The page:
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Goddammit. Even though Sharknado 3 looks very much as if its switch is set to overly self-aware mode, this movie can’t help but be one of the most bizarre things ever created for TV. From the odd continuity errors to the plot strands that seemingly go nowhere, this is an uneven movie from start to finish, but in one of the most guilt-free pleasurable ways.
And so, because the first two movies just didn’t have enough weird stuff going on, here are the most WTF moments in Sharknado 3, which don’t include a shark attempting to gain momentum from a loop on a roller coaster operated by Chris Jericho, the completely irrelevant “Fognado” joke, or Jerry Springer’s 7 seconds of screentime. My brain will never stop swelling.
Shark Iwo JimaSo, the first chunk of the movie took its time destroying Washington D.C. with less initial exposition than a novel’s dedication page, and it basically equaled out to “Fin brings Sharknados everywhere he sharkna-goes.” A shark stretched out across the lap of the Lincoln Memorial, the White House was destroyed by the Washington Monument, and we got our first look at the non-non-non-Freemason group The Order of the Golden Chainsaw. But none of those boggled the mind like seeing Finn and his fellow temporary survivors killing a falling shark by holding up a large American flag in a way that mimicked the “Raising the Flag on Iwo Jima” photograph. It was almost offensive, but in the way that a Mad Magazine fold-in is offensive.
George R.R. Martin’s CameoUpon seeing the name Shark Wedding on a theater marquee, I thought it was going to be Billy Idol making an appearance somewhere in the movie, but no, I totally had the wrong kind of wedding in mind. It turns out it was a wedding of ice and fire and multiple murders being referenced, as one short cutaway scene found author George R.R. Martin in the audience. That was already amazing, and then we got to see him mauled in the most awful of ways, including getting a shark in the gut and then a shark in the beard. Well, the face. If this cameo is a big reason why Winds of Winter hasn’t been finished yet…that’s okay.
Next Stop, Daytona 500Don’t get me wrong, Sharknado 3 has a zillion moments in which suspended disbelief occurred and the mind just allowed things to happen. But while the movie was touching down in Florida, the Daytona 500 race was referenced, and then all of a sudden the entire sky was full of sharks spinning around but still perfectly capable of aiming. And then it was like, “Okay, I guess I’m okay with seeing sharks make a bunch of cars wreck,” and then driver Brad Keselowski actually utters the titular line “Oh Hell no,” before he’s eaten, and the scene went even deeper into narratively offensive waters.
Sharks! In! Space!From D.C. to Florida to…a well-lit outer space? You’re goddamned right. And who is the not-quite-astronaut leading Fin on his heroic journey that ends up making the not-quite-astronaut look more like a hero? David Hasselhoff, with wings blazing, takes Fin (and then eventually Tara Reid's April, in a move most untoward for a pregnant woman) up on a shuttle that you know is hardcore because it’s a “top secret classified” one. With Anthony Weiner kind of guiding things, everything goes wrong until Hasselhoff wipes out all of the sharks seemingly everywhere with lasers that are activated by a colored button. But then the sharks are shot up into outer space, and they illogically burst through the shuttle and science is ignored, but wow, what a sequence of events. Especially that elevator montage.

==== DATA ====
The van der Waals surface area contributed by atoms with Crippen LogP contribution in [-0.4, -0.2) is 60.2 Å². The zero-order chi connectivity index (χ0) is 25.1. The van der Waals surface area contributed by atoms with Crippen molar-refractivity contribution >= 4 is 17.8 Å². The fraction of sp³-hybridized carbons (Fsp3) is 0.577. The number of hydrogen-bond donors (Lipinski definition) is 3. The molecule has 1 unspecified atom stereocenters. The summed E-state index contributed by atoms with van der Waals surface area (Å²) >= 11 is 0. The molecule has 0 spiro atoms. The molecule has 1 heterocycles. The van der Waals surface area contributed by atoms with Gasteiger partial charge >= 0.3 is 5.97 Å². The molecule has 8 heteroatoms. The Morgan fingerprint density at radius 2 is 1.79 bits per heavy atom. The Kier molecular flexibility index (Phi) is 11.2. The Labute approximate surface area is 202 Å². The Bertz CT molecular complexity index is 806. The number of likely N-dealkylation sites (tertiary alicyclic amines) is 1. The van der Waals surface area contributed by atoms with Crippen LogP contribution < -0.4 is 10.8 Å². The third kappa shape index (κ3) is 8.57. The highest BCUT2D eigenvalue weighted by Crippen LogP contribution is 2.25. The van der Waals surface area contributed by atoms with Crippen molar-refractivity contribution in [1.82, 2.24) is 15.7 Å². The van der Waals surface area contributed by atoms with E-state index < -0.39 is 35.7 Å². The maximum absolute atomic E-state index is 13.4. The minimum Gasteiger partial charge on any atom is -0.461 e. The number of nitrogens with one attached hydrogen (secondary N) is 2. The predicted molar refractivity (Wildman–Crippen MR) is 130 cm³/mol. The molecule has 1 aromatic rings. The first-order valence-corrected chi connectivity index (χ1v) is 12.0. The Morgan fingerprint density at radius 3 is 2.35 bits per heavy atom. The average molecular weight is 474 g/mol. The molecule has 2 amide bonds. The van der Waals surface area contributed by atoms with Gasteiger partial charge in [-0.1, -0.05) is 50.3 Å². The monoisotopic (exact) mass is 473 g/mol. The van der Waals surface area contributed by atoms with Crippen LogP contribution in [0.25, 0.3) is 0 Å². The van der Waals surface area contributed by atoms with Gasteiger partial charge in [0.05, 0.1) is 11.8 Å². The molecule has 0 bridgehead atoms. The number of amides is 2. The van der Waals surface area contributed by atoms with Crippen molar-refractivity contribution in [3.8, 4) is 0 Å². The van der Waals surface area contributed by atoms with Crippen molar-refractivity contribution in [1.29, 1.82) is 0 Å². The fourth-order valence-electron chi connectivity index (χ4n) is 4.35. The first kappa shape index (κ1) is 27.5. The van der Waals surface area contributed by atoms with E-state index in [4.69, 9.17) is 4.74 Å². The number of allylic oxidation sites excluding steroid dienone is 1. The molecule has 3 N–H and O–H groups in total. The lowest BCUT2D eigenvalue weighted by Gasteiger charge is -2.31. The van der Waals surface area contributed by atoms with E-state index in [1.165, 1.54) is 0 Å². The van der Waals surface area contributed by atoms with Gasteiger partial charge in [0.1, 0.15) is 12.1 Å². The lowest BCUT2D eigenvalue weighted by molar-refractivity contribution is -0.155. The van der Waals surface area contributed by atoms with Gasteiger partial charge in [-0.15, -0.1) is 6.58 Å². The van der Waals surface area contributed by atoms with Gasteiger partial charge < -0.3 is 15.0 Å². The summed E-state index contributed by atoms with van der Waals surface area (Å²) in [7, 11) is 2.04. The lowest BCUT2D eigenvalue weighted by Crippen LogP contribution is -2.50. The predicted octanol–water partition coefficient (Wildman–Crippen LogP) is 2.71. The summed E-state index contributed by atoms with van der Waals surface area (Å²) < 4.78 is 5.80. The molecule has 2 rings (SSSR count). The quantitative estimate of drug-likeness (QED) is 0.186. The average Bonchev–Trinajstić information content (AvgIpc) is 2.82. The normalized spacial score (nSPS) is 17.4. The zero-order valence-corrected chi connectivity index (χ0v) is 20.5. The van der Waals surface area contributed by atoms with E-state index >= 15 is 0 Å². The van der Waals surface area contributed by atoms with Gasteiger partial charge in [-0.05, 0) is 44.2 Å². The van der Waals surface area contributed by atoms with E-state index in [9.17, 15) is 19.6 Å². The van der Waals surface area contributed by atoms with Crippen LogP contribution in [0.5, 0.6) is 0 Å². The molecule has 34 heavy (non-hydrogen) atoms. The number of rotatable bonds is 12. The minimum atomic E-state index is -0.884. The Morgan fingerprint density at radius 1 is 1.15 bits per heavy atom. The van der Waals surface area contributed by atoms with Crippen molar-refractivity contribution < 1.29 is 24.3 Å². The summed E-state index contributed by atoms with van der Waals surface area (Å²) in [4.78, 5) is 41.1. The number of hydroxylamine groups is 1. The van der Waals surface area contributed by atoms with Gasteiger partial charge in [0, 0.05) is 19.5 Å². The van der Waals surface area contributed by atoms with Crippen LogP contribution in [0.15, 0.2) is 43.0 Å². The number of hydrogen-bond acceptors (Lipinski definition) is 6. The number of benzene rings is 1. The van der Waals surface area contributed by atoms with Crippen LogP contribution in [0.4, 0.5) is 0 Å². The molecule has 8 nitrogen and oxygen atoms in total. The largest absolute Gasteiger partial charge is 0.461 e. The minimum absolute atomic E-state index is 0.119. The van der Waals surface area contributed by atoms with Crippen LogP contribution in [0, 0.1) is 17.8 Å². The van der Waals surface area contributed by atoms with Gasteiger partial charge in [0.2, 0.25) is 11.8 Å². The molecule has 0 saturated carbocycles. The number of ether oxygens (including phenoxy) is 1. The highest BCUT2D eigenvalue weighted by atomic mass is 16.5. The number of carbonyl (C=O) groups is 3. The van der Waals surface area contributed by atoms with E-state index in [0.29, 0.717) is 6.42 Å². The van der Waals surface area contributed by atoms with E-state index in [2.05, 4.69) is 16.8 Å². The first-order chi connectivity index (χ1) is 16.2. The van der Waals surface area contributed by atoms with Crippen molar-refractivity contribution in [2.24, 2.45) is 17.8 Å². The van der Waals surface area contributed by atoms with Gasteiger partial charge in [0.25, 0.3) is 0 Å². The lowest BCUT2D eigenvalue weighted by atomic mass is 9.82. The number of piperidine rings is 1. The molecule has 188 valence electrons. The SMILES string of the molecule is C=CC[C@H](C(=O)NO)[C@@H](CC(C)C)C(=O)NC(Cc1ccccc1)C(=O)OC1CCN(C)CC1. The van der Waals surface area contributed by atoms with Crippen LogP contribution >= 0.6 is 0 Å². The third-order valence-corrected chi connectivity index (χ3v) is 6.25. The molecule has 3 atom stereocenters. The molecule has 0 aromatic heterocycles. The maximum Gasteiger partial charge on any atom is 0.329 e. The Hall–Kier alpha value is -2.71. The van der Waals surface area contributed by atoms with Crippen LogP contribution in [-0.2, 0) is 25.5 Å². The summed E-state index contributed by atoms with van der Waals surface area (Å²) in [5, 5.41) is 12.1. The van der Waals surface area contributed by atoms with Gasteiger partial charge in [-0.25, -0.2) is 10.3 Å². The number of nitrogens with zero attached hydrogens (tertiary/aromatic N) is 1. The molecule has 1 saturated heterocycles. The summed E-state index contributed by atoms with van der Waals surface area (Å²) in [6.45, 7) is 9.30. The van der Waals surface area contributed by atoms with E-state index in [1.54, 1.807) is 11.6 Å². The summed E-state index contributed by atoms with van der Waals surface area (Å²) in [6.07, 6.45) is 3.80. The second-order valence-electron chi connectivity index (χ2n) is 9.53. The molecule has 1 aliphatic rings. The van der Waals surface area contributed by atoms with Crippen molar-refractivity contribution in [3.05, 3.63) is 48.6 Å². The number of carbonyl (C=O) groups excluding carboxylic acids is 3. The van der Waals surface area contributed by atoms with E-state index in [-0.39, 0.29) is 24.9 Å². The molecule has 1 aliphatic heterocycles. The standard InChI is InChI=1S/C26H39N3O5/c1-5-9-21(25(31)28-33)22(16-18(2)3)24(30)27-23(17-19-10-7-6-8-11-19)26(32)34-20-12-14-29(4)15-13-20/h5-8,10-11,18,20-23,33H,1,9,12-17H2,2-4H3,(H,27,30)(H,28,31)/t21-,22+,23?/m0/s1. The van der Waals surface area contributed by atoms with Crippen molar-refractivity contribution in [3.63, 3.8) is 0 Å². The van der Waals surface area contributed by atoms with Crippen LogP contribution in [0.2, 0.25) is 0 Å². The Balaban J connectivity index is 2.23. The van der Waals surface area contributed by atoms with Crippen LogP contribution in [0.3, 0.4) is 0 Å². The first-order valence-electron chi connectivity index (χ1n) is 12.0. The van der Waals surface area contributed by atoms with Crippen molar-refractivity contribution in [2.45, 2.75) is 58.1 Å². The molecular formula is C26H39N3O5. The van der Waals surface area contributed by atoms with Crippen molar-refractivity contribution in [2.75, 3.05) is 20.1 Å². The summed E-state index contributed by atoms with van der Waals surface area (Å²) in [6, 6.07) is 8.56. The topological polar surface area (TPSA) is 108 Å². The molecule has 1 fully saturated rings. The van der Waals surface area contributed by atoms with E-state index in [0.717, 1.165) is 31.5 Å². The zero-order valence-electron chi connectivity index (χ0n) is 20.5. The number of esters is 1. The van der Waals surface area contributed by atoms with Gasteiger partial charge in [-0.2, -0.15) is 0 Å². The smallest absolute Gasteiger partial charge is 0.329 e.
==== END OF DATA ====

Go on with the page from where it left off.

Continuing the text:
That Ending, ThoughBut seriously, honestly, belligerently…what the fuck was that ending? Fin uses the inside of a giant shark as his vehicle back into orbit, and doesn’t die when landing. Then he walks up to the shark that April is in, and she hand-chainsaws her way through the shark exterior, which is expected, though it lacks Bruce Campbell. But then…THEN…instead of coming out of the shark as a still-pregnant woman, April apparently had her baby while inside her respective shark and decided it would be a great idea to push the newborn baby out of the shark’s body as her way of saying hi to Fin, who did not do ANYTHING to alert her to his presence. So her actions made about as much sense as…everyone else’s actions, really. Even if she didn't know Fin was there, why would she do that?
And then…THEN…a piece of the space shuttle (still fully intact) drops out of the air right above April’s head, and the movie abruptly ends, and the next sequel’s promotional campaign kicks into place with an “#AprilLives” or “#AprilDies” campaign, where the answer/result will be revealed in Sharknado 4. Movies aren’t supposed to end like this, but then this isn’t exactly a movie. It’s a shark-sperience.